Table 5 Prevalence of the most common disorders at a grouped-level of diagnostic precision recorded in Chihuahuas (n = 5660) under primary veterinary care at UK practices participating in the VetCompass™ Programme from January 1st to December 31st, 2016. The P-value reflects prevalence comparison between females and males. *CI confidence interval

Discussion

This 2016 period cross-sectional study is the largest study to date to report on Chihuahua health using primary-care veterinary data. The study characterised the demography of 11,647 Chihuahuas and also the age at death and commonly recorded disorders of 5660 Chihuahuas. The results highlight a sharply increasing ownership trend for Chihuahuas in the UK over the past decade, and a youthful current population. The most common grouped causes of mortality were heart disease, lower respiratory tract disorder and traumatic injury. The most prevalent fine-level disorders of Chihuahuas were periodontal disease, obesity, retained deciduous dentition, anal sac impaction and aggression. These results reiterate the power of primary-care records to highlight key issues within breeds and expand the evidence-base within breed-related health in dogs [15].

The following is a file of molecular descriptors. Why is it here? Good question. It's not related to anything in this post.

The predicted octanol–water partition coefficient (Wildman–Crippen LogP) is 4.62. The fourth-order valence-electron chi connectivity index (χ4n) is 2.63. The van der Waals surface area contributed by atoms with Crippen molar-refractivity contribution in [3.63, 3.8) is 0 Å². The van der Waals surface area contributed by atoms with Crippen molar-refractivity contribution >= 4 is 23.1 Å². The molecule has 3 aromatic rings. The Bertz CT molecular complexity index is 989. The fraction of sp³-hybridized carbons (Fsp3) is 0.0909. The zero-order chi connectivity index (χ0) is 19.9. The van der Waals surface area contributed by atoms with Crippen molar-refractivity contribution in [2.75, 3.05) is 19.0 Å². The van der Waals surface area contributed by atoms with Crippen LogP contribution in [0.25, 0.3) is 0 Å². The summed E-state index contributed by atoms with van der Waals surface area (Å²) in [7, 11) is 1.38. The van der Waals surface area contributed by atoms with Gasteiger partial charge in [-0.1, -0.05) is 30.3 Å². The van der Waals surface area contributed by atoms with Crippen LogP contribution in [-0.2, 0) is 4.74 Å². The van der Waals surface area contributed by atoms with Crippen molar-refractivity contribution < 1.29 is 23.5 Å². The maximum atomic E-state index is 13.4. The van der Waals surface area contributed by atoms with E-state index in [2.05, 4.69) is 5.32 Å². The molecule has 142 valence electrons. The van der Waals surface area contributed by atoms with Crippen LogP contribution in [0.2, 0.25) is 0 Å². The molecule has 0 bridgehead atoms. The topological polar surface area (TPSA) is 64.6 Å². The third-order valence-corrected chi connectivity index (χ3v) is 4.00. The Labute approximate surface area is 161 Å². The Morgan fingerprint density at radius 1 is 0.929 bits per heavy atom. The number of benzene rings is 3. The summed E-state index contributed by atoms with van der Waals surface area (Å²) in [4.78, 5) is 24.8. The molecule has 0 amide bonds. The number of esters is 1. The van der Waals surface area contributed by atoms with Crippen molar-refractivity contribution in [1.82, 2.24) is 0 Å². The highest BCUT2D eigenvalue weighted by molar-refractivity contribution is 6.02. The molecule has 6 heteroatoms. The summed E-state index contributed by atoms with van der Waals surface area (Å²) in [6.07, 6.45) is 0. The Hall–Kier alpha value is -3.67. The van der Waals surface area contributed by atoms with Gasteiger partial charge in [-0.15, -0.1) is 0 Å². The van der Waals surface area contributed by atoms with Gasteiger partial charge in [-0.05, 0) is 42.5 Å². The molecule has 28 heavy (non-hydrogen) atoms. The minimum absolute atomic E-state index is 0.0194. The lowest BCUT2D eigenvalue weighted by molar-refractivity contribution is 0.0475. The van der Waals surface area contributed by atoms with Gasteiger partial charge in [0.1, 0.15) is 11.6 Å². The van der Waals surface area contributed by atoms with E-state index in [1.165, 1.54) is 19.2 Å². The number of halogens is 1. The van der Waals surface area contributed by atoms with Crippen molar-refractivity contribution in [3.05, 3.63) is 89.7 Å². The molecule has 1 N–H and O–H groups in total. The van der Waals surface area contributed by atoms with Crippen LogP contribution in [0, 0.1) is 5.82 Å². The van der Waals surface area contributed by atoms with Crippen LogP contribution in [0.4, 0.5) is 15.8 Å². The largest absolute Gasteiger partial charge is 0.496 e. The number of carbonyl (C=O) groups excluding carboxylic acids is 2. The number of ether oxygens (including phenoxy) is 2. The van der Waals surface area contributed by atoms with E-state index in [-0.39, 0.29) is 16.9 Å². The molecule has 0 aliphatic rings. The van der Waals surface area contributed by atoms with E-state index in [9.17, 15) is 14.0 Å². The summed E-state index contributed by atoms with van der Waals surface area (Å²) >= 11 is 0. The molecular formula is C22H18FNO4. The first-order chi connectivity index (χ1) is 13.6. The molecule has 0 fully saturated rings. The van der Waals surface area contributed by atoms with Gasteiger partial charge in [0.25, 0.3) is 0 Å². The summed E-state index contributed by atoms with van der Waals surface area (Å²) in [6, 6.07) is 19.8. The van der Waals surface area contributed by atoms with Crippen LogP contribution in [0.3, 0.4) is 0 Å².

Annual proportional birth rates identified steeply rising ownership of Chihuahua in the wider population of dogs in the UK, rising five-fold from 1.01% of dogs born in 2005 to 5.35% of dogs born in 2016. The Kennel Club breed registration statistics somewhat reflect the earlier popularity trend identified in the current study, with increasing registrations from 2003 and 2014 but showing a slight decline after this. Kennel Club registrations are estimated to account for only around 30% of the total population of dogs in the UK and therefore may not accurately reflect ownership trends in the wider dog population [3, 16]. Given that the capability of breeders registered with the Kennel Club to increase puppy production rapidly is likely to be limited, this suggests that the bulk of puppies needed during sudden spikes in popularity are likely to come from sources outside the Kennel Club arena. Increased demand for breeds, such as the Chihuahua, with extreme conformational features can be exponentially detrimental to welfare because intrinsic disorder predispositions are compounded by extrinsic welfare issues associated their popularity. Increasing demand for any dog breed can promote suboptimal breeding and welfare standards when national and international breeders and suppliers race to meet the rapidly-rising consumer demand [17, 18]. Recent studies have documented increased incidence of behavioural and emotional problems in dogs born in high-volume commercial breeding establishments [19].